Evgeni Plushenko
AP

Yevgeny Plushenko set to miss entire figure skating season

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Yevgeny Plushenko, a four-time Olympic figure skating medalist who hasn’t competed since the Sochi Winter Games, needs another back surgery and will likely miss the 2015-16 season, according to Russian reports.

“He has been diagnosed with a crack in an intervertebral disc,” Russian figure skating president Alexander Gorshkov said, according to Russian news agency TASS. “Obviously, he would skip the season. As I understand, the nature of Plushenko’s injury allows him living normally, practicing and skating, but without any serious loads. It is undoubtedly impossible to imagine men’s single figure skating without them [serious loads].”

Plushenko, 32, won Olympic silver in 2002, gold in 2006, silver in 2010 and team event gold in 2014, his last competition.

Plushenko had March 2014 back surgery, returned to training that May and performed in ice shows starting last summer.

In February 2014, Plushenko had announced his retirement after withdrawing before the Olympic men’s short program due to his injured back.

Later that month, he went back on the retirement announcement.

“If need be, I’ll have another 10 operations … I’m not ruling out that I’ll go for a fifth Olympic Games,” he told Reuters during the Sochi Olympics. “I am not ruling out that I want stay in sports, to prove [something] to many [people] and myself.”

Plushenko was re-added to the Russian national team ahead of this season but was not entered in any Grand Prix competitions.

MORE FIGURE SKATING: Adelina Sotnikova sets return to figure skating competition

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Друзья, учитывая большое количество информации, причём самой противоречивой в сегодняшней прессе, хочу Вас заверить, что я продолжаю тренироваться. Этот сезон я действительно вынужден пропустить. У меня есть проблемы по здоровью. Врачи рекомендуют операцию, но если я решусь на нее, то это будет не раньше марта, так как восстановление после нее очень долгое, а у меня запланировано много показательных выступлений. Поэтому завтра я по-прежнему тренируюсь с Мишиным, ставлю программы с Юрием Смекаловым, Юрием Посоховым и Сергеем Филиным, накатываю их. В ближайшем будущем готов показать и новую "Короткую" и новую "Произвольную" программы руководству Федерации! Мой фокус – не очередной чемпионат, их было уже много в моей карьере, мой фокус – отбор на Олимпийские игры. Форсировать подготовку и, уж тем более оперативное серьезное вмешательство, я не хочу. Мы с доктором Ильей Пекарским пробуем инъекции и другие методики. Есть минимальная надежда обойтись без нее. У меня сложный путь, спортивный путь. Мне 32 года, за спиной 4 Олимпиады, да, есть проблемы с позвоночником, но желание тренироваться есть, соревноваться есть. 2 месяца назад на шоу в Японии я делал самый сложный набор элементов. Я понимаю, что могу бороться. Поэтому, если этот сезон я пропускаю – это не значит, что я не буду ничего делать. Работа идет, пусть не так быстро как мне и всем бы хотелось, но я никогда не останавливался и не собираюсь. Если не поможет никакое лечение, в марте, после всех шоу и показательных выступлений, я вынужденно пойду на 3 операцию на позвоночнике. Пока мои близкие и я не готовы к этому решению. Это будет сложное решение и мне нужно время, чтобы принять его. Поэтому я всегда на связи с руководством Федерации Фигурного катания, с моим тренером. Меня все поддерживают, поэтому завтра я снова на льду с Алексеем Мишиным! Руки никто не опускает. Всех желающих жду на завтрашней тренировке в Юбилейном! Всем спасибо и всем удачи!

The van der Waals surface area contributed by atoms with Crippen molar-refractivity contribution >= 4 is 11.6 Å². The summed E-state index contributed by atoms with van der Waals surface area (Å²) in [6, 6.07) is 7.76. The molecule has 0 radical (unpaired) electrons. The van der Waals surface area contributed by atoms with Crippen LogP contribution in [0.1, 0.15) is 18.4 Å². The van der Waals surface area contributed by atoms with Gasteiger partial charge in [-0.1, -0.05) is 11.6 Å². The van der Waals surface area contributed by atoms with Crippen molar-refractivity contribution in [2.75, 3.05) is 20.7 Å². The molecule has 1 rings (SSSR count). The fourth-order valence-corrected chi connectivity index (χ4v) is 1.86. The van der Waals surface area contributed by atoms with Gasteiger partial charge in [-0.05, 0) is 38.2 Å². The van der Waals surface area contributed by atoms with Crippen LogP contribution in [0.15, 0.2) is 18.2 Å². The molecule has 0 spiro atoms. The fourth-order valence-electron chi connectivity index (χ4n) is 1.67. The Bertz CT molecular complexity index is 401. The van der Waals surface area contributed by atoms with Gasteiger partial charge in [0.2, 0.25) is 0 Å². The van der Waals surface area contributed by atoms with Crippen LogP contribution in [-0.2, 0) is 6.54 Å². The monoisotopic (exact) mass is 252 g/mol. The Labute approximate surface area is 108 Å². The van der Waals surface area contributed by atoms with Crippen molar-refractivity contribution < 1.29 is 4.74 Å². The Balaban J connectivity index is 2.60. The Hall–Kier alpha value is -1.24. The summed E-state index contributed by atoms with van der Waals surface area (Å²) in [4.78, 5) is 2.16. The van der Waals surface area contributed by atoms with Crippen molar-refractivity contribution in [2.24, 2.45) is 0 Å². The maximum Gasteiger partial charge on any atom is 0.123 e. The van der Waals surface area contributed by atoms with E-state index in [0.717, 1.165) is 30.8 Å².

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USOPC proposes more athletes on board as part of overhaul

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DENVER (AP) — The U.S. Olympic and Paralympic Committee is proposing an increase in athlete representation on its board and a recasting of its mission statement to include the job of promoting athletes’ well-being.

These changes are part of a proposal, released Monday, to rewrite the USOPC bylaws.

The rewrite comes 20 days after federal lawmakers — looking for a shake-up in the wake of the sex-abuse scandal that has tainted the U.S. Olympic movement — proposed their own drastic overhaul of the law governing the USOPC.

The USOPC portrayed its proposals as merely a first step, and, indeed, the measures lack many of Congress’ more aggressive proposals.

But they would heed athletes’ calls for more representation, by increasing their makeup on the board from 20% to 33%.

They would also change the mission statement to read: “empower Team USA athletes to achieve sustained competitive excellence and well-being,” where previously the well-being part was not mentioned.

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Why a 62-year-old played at the world badminton championships

Mathew Fogarty
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Mathew Fogarty said badminton’s European elite made fun of him for playing professionally at age 59. That was three years ago. Fogarty still competes at the sport’s highest level, taking part in the world championships that began Monday in Basel, Switzerland.